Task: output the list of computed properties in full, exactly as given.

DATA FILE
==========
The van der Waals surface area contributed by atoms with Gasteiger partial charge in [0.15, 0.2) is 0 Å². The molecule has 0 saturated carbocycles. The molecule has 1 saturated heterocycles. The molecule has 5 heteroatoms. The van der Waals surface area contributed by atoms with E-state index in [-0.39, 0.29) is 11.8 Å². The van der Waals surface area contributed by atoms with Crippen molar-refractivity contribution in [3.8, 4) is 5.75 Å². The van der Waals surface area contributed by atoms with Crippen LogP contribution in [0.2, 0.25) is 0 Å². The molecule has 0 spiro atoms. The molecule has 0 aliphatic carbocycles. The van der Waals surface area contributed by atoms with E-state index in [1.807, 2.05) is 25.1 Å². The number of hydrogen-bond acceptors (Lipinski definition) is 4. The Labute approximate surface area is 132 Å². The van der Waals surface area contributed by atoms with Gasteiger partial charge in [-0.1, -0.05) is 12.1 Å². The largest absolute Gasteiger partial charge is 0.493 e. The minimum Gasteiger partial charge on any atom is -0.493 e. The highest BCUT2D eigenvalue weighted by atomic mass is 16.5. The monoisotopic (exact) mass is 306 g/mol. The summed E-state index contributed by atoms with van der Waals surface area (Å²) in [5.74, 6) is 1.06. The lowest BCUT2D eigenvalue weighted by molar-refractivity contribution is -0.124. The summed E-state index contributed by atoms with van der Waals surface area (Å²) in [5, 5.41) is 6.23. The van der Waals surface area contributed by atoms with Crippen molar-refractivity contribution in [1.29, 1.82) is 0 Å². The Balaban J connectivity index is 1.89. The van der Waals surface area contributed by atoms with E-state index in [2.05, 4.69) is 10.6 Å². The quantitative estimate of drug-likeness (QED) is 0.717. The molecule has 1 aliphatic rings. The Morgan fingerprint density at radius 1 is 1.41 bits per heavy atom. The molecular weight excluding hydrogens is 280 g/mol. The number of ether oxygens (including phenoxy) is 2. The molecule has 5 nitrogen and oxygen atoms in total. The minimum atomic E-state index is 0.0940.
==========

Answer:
The van der Waals surface area contributed by atoms with Gasteiger partial charge in [0.15, 0.2) is 0 Å². The molecule has 0 saturated carbocycles. The molecule has 1 saturated heterocycles. The molecule has 5 heteroatoms. The van der Waals surface area contributed by atoms with E-state index in [-0.39, 0.29) is 11.8 Å². The van der Waals surface area contributed by atoms with Crippen molar-refractivity contribution in [3.8, 4) is 5.75 Å². The van der Waals surface area contributed by atoms with Crippen LogP contribution in [0.2, 0.25) is 0 Å². The molecule has 0 spiro atoms. The molecule has 0 aliphatic carbocycles. The van der Waals surface area contributed by atoms with E-state index in [1.807, 2.05) is 25.1 Å². The number of hydrogen-bond acceptors (Lipinski definition) is 4. The Labute approximate surface area is 132 Å². The van der Waals surface area contributed by atoms with Gasteiger partial charge in [-0.1, -0.05) is 12.1 Å². The largest absolute Gasteiger partial charge is 0.493 e. The minimum Gasteiger partial charge on any atom is -0.493 e. The highest BCUT2D eigenvalue weighted by atomic mass is 16.5. The monoisotopic (exact) mass is 306 g/mol. The summed E-state index contributed by atoms with van der Waals surface area (Å²) in [5.74, 6) is 1.06. The lowest BCUT2D eigenvalue weighted by molar-refractivity contribution is -0.124. The summed E-state index contributed by atoms with van der Waals surface area (Å²) in [5, 5.41) is 6.23. The van der Waals surface area contributed by atoms with Crippen molar-refractivity contribution in [1.29, 1.82) is 0 Å². The Balaban J connectivity index is 1.89. The van der Waals surface area contributed by atoms with E-state index in [2.05, 4.69) is 10.6 Å². The quantitative estimate of drug-likeness (QED) is 0.717. The molecule has 1 aliphatic rings. The Morgan fingerprint density at radius 1 is 1.41 bits per heavy atom. The molecular weight excluding hydrogens is 280 g/mol. The number of ether oxygens (including phenoxy) is 2. The molecule has 5 nitrogen and oxygen atoms in total. The minimum atomic E-state index is 0.0940.